• The Star-Ledger has a Q&A with Andres Torres. Among the topics: Torres discusses dealing with Attention Deficit Hyperactivity Disorder (ADHD). "A doctor used to say it's like you have a pinball in your head," Torres told the newspaper. "You've got so many thoughts going that when you go out there, and sometimes things happen, and you don't focus. This game, it's just concentration. It's mental. Can you imagine, you go out there with all these distractions in your head, going everywhere? It's tough."
• Andrew Keh in the Times looks at promising hitter Reese Havens, the 22nd overall pick in the 2008 draft out of the University of South Carolina, who continues to have his pro career plagued by injuries. Havens has barely participated in camp because of back soreness. He has played only 213 games since being drafted in the same first round the Mets also selected Ike Davis. Of the top 22 picks in the '08 draft, only five others have yet to appear in the majors. Four of those were selected out of high school. "It has been extremely uncanny, the injuries he's had, because he was never hurt as a youngster," his father Brent Havens told Keh. "His high school and college careers were basically injury-free. And if he did have an injury, he always healed quickly."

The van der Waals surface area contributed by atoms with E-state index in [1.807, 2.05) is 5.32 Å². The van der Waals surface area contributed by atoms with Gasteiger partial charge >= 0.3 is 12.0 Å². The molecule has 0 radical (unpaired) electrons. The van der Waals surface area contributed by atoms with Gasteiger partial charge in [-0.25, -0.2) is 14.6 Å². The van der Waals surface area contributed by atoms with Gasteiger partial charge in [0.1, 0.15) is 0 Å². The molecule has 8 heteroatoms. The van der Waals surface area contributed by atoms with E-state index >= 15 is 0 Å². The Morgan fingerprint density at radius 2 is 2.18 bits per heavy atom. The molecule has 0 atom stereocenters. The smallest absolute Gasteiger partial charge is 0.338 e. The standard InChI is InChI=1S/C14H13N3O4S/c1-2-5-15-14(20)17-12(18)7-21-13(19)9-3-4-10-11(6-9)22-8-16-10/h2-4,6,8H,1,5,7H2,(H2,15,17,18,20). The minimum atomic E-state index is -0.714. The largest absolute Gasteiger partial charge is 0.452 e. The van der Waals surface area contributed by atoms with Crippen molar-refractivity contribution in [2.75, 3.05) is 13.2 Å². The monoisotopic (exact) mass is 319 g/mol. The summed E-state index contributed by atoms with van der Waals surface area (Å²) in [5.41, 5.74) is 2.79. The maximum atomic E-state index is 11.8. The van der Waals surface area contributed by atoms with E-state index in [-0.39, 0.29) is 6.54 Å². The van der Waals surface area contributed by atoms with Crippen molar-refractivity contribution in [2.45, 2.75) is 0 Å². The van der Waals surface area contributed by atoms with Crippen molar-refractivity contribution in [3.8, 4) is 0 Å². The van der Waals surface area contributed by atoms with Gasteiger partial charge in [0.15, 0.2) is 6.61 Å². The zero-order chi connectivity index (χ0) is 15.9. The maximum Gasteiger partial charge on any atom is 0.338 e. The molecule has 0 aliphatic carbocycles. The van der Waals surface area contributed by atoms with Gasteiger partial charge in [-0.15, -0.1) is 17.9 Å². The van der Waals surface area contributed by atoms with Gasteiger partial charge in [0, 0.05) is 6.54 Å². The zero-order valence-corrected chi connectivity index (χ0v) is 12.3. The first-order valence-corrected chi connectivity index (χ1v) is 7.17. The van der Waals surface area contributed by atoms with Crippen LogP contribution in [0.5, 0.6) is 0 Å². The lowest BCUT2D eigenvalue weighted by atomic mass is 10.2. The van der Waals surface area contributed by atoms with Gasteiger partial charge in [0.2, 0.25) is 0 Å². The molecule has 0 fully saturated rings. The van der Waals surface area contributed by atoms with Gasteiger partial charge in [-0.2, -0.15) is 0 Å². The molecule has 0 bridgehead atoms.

TRIVIA: Who was the last player to homer in a 1-0 win by the Mets?
Saturday's answer: The eight players to have three-homer games in Mets history are Carlos Beltran (2011), Reyes (2006), Edgardo Alfonzo (1999), Gary Carter (1985), Darryl Strawberry (1985), Claudell Washington (1980), Dave Kingman (1976) and Jim Hickman (1965).